Kwai Chang Caine was a priest at a Shaolin temple, where his son Peter also lived and studied. The temple was destroyed and father and son each thought the other had perished in the fire. ...
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Some men take Caine and he leaves Peter a clue. When Peter tries to decipher the clue, Rykker the mercenary friend of Caine shows up and offers to help. He then asks Steadman to help who reluctantly ...
The grandson of Kwai Chang Kane walks out of the past. He teaches his son the Shaolin way in a temple. An evil force destroyed that temple. Father and son each believed that the other ... See full summary »
Cassandra "Cassy" St. John and Tom Ryan are the new duo in town. It is now their job to catch the killers of Palm Beach. They are ex-partners, who got married, and then divorced. Now they ... See full summary »
A wealthy mystery man named Charlie runs a detective agency via a speakerphone and his personal assistant, John Bosley. His detectives are three beautiful women, who end up in a variety of difficult situations.
Kwai Chang Caine was a priest at a Shaolin temple, where his son Peter also lived and studied. The temple was destroyed and father and son each thought the other had perished in the fire. For many years, Kwai Chang 'walked the earth,' while Peter became a big-city cop. Finally, they are reunited and now together they battle evil, using wisdom, martial arts, and occasionally even Peter's service pistol (only as a last resort).Written by
Tad Dibbern <DIBBERN_D@a1.mscf.upenn.edu>
David Carradine considered himself an evangelist of shaolin kung fu. The abbot of the temple fictionalized in the show said Carradine had made great strides toward bringing awareness about shaolin ways of peace. See more »
[addressing his fellow officers after resigning]
When I was a very young boy, my father came and told me that my mother had died. I ran to the pond to look for her reflection standing over me, but it wasn't there. And I learned to swim alone. As a cop, whenever I was in danger, I'd look for a reflection, and I'd always see one or all of you standing behind me. And that gave me the courage to go on. I'll be around. But if you ever need somebody, look for my reflection.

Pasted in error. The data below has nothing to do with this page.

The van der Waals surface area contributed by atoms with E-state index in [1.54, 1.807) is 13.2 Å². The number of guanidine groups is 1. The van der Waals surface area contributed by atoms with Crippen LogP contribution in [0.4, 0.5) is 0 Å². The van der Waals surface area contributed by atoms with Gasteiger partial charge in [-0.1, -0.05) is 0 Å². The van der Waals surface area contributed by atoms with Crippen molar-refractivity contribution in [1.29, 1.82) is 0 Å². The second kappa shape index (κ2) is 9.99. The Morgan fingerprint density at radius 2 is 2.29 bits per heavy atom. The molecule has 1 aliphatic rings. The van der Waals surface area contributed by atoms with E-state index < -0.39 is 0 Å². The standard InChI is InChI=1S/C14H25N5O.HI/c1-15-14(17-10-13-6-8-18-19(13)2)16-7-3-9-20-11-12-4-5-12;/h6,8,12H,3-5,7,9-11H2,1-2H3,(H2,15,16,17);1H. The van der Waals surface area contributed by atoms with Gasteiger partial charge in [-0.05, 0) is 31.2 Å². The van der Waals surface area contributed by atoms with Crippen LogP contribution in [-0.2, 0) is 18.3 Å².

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Kung Fu: The Legend Continues balanaces fast-paced action with heart.
I never thought I would like Kung Fu: The Legend Continues. Before I watched the series, my impression of the show was of a father and son fighting team that found new people to beat up every week. I admit, to my chagrin, that was my picture of 'martial arts' shows.
Then, by accident, I caught part of an episode where the father and son were hugging each other and the son was teary-eyed. Apparently, the son's mother died many years ago. I was drawn into the program, surprised to see this candid, emotional moment on screen. This was not what I expected.
After viewing a few more episodes, I became a true admirerer of Kung Fu: The Legend Continues. The father, Caine and his son, Peter, had been separated for 15 years thinking each other dead. The large story arc traces their road to reconciliation. While the two must struggle to understand each other and make amends for past grievances, there are external obstacles mirroring their inner obstacles. Through this turmoil, the show balances fast-paced action with heart, humanity, healing and a helping of humor.
I also admire the way the show deals with violence. In the earlier episodes, Peter commonly used a gun in a dangerous situation while his father, Caine, tried to disarm hostiles without killing them. As the show progresses, Peter learns there is "another way" to deal with a dangerous situation than to go for a gun.
Kung Fu: The Legend Continues is a magical show with a positive, yet not syrupy, message of hope in the face of adversity. Here's hoping that the legacy of the Legend Continues.
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